Design Classic - Cinelli stems
Beautiful and bombproof bars and stems were Cinelli trademarks from the 1940s to the 1990s, as Hilary Stone explains…
Cino Cinelli was one of the most influential of Italian cycle and cycle component manufacturers in post World War II years. We looked at the development of the road frames several years ago and recently looked at a Cinelli children’s bicycle. But Cino made most of his money from stems and handlebars.
Cinelli handlebar stems were a cut above the rest right from the beginning, with a wonderful wide clamp ensuring that the load in the most highly stressed area of a handlebar was spread over a wider area than was standard. The expander bolt and its wedge and the clamp bolt all fitted very precisely, and the handlebar centre diameter was larger (26.4mm) than any other manufacturer’s (though it’s possible that Belgian company Titan were making their bars with a large centre diameter too). As with his frames, Cino attempted to make his bars and stems bombproof without any excess weight. He knew that reliability was all important to the serious racer.
Handlebars and handlebar stems were almost certainly the first items that Cino and his brother Giotto made after setting up in business around 1946-7 in Florence (Firenze). Early stems, which are very rare, carry the oval Cinelli badge stamped Cinelli Firenze rather than Cinelli Milano. Cino and his brother split up around 1950, with Cino moving to Milan. His brother continued in Florence for a few years making stems and bars.
Soon after the move to Milan, Cino’s stems were offered optionally with a smaller version of the head badge as used on the frames. Enamelled stem badges were not, I think, Cino’s idea – I have an Olmo from around 1947-8 which has an enamelled badge secured by two screws covering the expander bolt. The early Cinelli stem (and head) badges were cloisonné enamel; these cannot have been cheap and were soon replaced by enamelled brass badges. The last of the steel stems in the early 1970s optionally came with enamelled aluminium badges.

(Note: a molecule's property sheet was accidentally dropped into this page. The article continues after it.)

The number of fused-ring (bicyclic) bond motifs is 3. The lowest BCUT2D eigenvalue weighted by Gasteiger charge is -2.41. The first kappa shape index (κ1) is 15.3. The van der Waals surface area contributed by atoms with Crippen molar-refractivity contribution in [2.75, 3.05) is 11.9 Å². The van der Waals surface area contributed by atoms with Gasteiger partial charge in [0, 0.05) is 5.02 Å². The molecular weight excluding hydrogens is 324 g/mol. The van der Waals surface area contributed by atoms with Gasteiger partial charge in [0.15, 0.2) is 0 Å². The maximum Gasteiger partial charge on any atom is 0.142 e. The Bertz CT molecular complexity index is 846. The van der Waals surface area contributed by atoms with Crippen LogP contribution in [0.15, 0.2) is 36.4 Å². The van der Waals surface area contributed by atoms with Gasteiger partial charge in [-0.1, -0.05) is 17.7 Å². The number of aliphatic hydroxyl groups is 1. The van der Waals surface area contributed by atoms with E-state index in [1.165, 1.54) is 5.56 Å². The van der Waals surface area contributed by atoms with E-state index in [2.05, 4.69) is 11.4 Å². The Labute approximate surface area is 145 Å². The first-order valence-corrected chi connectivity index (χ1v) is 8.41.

Three basic stem designs were offered: road with 73 degree angle between quill and extension, the no 2 track stem with a 65 degree angle giving a slightly steeper drop, and the no 3 track stem, sometimes referred to as Sacchi in the 1950s and later called the Sprint, with a 58 degree angle and a very steep drop. Additionally a Stayer adjustable stem was also offered. All these stems, with or without the badges, are very beautiful and quite sculptural. And of course they do not break or allow the bars to slip…
Advent of aluminium
In 1960 Cinelli launched a new range of aluminium stems and bars to run alongside the steel ones. Visually they were quite similar to the steel ones. It was a few years before the new designs were produced in large numbers but overall the road stem, the 1A, was made almost unchanged for more than 30 years, surely an indication of how classic a design it was. And it was the first aluminium stem that was widely used by professional riders. There was a 2A version for track riders and rumour has it there was even a 3A steep track stem although I have never seen one, in the flesh or in a catalogue.
The earliest stems used a 7mm Allen key to tighten the expander bolt and the handlebar clamp bolt had a 12mm nut on the reverse (this continued until around 1972). The Allen key needed for the expander bolt was then changed to a 6mm which meant that one Allen key served to tighten the expander bolt and the handlebar clamp bolt. The earliest stems and bars were not anodised. In the 1970s black anodising became an option and the logo changed to the winged C after the company was sold in 1978.
The 1A stem continued in production into the 1990s, but there was a hiccup in the 1970s when Cinelli launched a new stem, the 1R, with a concealed handlebar clamp, which was not very successful because it was difficult to tighten the clamping wedge sufficiently to prevent the bars from slipping. I don’t think Cino can have been happy with this design, although it had a very clean appearance and survived until the late 1980s. Hilary Stone